Spokane City Council, northeast council district, City of Spokane
As campaigners, Kate Burke and Tim Benn say similar things, but they have support from opposing political forces. Voting for either will require a leap of faith if the goal is to place a nonpartisan, moderate person on the council.
Kate Burke and Tim Benn say the problems facing the district they hope to represent transcend party politics. But a clear ideological divide has sprouted around their candidacies.
Beggs and Mumm post strong showings in Spokane City Council primaries, Burke and Benn face off in northeast
The two incumbents on the primary ballots for Spokane City Council earned the majority of votes counted Tuesday in their districts. Kate Burke will square off against Tim Benn in northeast Spokane.
Alexander strikes us as an independent thinker who would provide a fresh perspective.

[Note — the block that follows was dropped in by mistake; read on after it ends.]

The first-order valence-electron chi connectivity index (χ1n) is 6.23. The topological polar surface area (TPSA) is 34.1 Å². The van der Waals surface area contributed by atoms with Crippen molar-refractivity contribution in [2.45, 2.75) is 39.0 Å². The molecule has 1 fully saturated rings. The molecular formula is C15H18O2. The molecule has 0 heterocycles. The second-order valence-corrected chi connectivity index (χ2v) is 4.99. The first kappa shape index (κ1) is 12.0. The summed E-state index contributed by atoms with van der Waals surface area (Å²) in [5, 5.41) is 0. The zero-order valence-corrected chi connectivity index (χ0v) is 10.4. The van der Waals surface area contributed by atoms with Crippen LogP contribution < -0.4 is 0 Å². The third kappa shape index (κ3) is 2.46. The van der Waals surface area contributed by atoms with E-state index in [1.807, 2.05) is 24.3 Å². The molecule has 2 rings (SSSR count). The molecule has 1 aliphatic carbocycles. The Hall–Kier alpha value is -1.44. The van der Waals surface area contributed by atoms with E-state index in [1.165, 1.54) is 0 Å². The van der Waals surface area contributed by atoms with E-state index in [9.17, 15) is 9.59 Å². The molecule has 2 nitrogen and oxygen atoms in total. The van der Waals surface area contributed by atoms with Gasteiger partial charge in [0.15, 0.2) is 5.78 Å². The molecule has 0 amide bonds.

With the departure of City Councilwoman Amber Waldref due to term limits, three candidates seeking their first election to political office want to change the way the city engages with neighborhoods in the northeast part of town. Kate Burke, Tim Benn and Kathryn Alexander bring different ideologies and political experiences to the race, but all agree the focus needs to shift back to neighborhoods in that area of the city.
Voters in Spokane’s northeast council district will have a contested primary, choosing between at least three potential replacements for Amber Waldref, who cannot run for re-election because of the city’s term limit ordinance.
Nonprofit leader Kate Burke and Bemiss neighborhood advocate Kathryn Alexander have both filed already to compete for Amber Waldref’s seat in northeastern Spokane. Waldref, who will term out of office in November 2017, says she’ll take some time to spend with her family before pondering another run for office.
It’s peak apple season and across the area a large crop is weighing down neighborhood trees. At the Resurrection Community Garden behind the Episcopal Church of the Resurrection on East Eighth Avenue in Spokane Valley, about a dozen old apple trees are reminders of Spokane Valley’s history as a an orchard and vegetable farming town.